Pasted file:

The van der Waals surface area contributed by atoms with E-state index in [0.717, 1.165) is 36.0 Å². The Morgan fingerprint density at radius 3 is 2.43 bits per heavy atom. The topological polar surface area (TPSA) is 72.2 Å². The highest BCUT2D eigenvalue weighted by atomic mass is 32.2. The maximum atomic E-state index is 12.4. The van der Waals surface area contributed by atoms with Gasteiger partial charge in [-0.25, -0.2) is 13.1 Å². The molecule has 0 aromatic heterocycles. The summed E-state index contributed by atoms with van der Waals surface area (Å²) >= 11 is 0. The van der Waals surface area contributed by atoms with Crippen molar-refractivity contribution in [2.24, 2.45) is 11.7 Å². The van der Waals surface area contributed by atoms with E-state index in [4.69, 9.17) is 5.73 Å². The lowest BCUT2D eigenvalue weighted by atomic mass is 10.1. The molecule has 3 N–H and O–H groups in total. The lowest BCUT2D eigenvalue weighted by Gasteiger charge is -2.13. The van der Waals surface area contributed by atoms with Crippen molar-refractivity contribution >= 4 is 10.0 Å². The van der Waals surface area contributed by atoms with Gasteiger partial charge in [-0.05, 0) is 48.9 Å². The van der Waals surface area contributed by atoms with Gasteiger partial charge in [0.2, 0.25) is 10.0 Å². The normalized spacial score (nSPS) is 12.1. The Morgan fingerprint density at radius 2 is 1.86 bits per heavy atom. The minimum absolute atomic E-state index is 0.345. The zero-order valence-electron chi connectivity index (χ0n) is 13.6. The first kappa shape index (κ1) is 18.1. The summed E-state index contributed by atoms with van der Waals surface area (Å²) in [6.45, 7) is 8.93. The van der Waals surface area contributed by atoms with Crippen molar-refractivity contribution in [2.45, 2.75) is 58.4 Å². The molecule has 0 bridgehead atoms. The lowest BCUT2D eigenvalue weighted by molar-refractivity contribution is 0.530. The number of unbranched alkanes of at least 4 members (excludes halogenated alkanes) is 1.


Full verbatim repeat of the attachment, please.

The van der Waals surface area contributed by atoms with E-state index in [0.717, 1.165) is 36.0 Å². The Morgan fingerprint density at radius 3 is 2.43 bits per heavy atom. The topological polar surface area (TPSA) is 72.2 Å². The highest BCUT2D eigenvalue weighted by atomic mass is 32.2. The maximum atomic E-state index is 12.4. The van der Waals surface area contributed by atoms with Gasteiger partial charge in [-0.25, -0.2) is 13.1 Å². The molecule has 0 aromatic heterocycles. The summed E-state index contributed by atoms with van der Waals surface area (Å²) >= 11 is 0. The van der Waals surface area contributed by atoms with Crippen molar-refractivity contribution in [2.24, 2.45) is 11.7 Å². The van der Waals surface area contributed by atoms with E-state index in [4.69, 9.17) is 5.73 Å². The lowest BCUT2D eigenvalue weighted by atomic mass is 10.1. The molecule has 3 N–H and O–H groups in total. The lowest BCUT2D eigenvalue weighted by Gasteiger charge is -2.13. The van der Waals surface area contributed by atoms with Crippen molar-refractivity contribution >= 4 is 10.0 Å². The van der Waals surface area contributed by atoms with Gasteiger partial charge in [-0.05, 0) is 48.9 Å². The van der Waals surface area contributed by atoms with Gasteiger partial charge in [0.2, 0.25) is 10.0 Å². The normalized spacial score (nSPS) is 12.1. The Morgan fingerprint density at radius 2 is 1.86 bits per heavy atom. The minimum absolute atomic E-state index is 0.345. The zero-order valence-electron chi connectivity index (χ0n) is 13.6. The first kappa shape index (κ1) is 18.1. The summed E-state index contributed by atoms with van der Waals surface area (Å²) in [6.45, 7) is 8.93. The van der Waals surface area contributed by atoms with Crippen molar-refractivity contribution in [2.45, 2.75) is 58.4 Å². The molecule has 0 bridgehead atoms. The lowest BCUT2D eigenvalue weighted by molar-refractivity contribution is 0.530. The number of unbranched alkanes of at least 4 members (excludes halogenated alkanes) is 1.